The goal, Choudhry says, is to elevate the festival experience by bringing together demographics with entirely different creative inclinations and areas of interest. Outside Lands’ young, savvy music fans would only be part of the crowd at LIB, rather than the core, Choudhry explains as he roams the wine tent. He gestures to a group of wide-eyed 20-somethings wandering in from the stage next door: “This kind of conversation, I think, is going to be enhanced when you’re standing in line with the person who’s only here for the music and wants to get drunk and somebody who’s only there for the wine that may listen to music. I think those little opportunities for those people to share stories and get into it more are gonna be cooler.”

Programming alone won’t be enough for the festival to thrive, though. In order to create the kind of synergy Choudhry is talking about, Life Is Beautiful will need to provide the right kind of environment to accommodate it. Financial and infrastructural support from the Downtown Project have allowed LIB to debut on a scale that takes most festivals years to work up to, with much of the work doubling as a front-end investment for the city. That includes building staging areas that could be used for other events (including, of course, future LIB installments), adding murals to blank building walls and bringing other art Downtown that could stick around long after the weekend.

Coordinating traffic and street closures and wrangling the store owners within the massive festival footprint has been an overwhelming and unprecedented task for both Choudhry and his seasoned Another Planet partners. Bongiovanni says the success of the location will be key to the festival’s longevity.

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D*face and his assistant Boots work on a mural for the Life Is Beautiful festival.

“The biggest challenge is really finding an appropriate site that the public is going to enjoy going to no matter what the artist lineup is,” he says. “I have a hard time putting my head around how they are going to secure that area, but it certainly does provide an interesting environment. ... It could be a very big winner.”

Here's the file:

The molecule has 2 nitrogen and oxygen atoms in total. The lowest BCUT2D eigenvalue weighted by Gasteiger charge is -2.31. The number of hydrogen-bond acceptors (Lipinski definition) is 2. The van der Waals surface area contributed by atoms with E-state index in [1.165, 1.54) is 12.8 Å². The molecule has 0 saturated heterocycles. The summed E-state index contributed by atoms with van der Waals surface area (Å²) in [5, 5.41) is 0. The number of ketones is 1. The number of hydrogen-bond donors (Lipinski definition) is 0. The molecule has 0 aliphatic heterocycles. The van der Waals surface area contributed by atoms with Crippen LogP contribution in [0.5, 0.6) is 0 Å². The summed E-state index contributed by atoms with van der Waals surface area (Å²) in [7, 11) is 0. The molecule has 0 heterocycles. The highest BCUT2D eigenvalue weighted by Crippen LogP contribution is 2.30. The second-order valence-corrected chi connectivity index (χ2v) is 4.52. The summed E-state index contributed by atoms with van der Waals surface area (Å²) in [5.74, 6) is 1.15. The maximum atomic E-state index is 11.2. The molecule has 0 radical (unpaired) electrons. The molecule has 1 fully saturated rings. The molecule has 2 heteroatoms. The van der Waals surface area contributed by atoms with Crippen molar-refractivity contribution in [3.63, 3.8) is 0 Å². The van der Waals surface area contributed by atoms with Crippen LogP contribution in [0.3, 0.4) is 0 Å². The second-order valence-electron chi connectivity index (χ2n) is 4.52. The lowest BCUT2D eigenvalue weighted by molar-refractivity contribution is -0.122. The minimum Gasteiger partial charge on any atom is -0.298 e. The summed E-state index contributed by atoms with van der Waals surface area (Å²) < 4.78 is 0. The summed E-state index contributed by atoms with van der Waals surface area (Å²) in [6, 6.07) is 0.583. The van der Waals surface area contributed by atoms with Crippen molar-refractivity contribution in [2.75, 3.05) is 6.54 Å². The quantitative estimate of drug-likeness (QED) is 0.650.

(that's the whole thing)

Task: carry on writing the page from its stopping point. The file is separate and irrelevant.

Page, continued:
As much as logistics and programming, local support and turnout will ultimately define the festival’s success. Unlike Vegoose, which Duquette says was focused on drawing out-of-towners far more than locals, an evenly divided demographic turnout has been LIB’s goal from the start. “That was Vegoose’s downfall, to the point where a lot of locals forgot or didn’t know it was happening,” Choudhry says. “For a festival to succeed, the local market has to wave a flag of pride for it year-round.”

Current ticket sales are estimated at 45 percent local/55 percent out-of-town, with 20-25 percent coming from western feeder markets like San Francisco, Phoenix, San Diego and Denver.

After a short round of wine tastings, Choudhry heads out to catch reunited hip-hop group Jurassic 5, which will also play Life Is Beautiful. He beams as he describes them among his proudest “gets,” along with The Killers and Beck. But he concedes he’s still trying to determine what true festival “success” will actually mean.

“Last night I was right next to [Outside Lands founder] Gregg Perloff in the sound booth, and he’s looking at the fireworks go off during Paul McCartney, knowing that he did that. I don’t know what that feels like,” Choudhry says. “Success, it’s not black or white. You’re not celebrating or crying. It’s all shades of gray.”

For all of the strategies, marketing and planning, Choudhry says a successful festival will be less about hitting certain numbers or sales goals than seizing the momentum of Downtown’s growth to help Las Vegas stand out. The excitement and uncertainty surrounding LIB goes beyond Las Vegas’ bid to join the festival market. It’s about the broader sentiment surrounding Downtown’s growth and ambitions. Life Is Beautiful stands poised to celebrate not just the refurbished storefronts, hip mixology bars and newly paved streets, but the community growing within them, ready to reclaim Las Vegas for its own.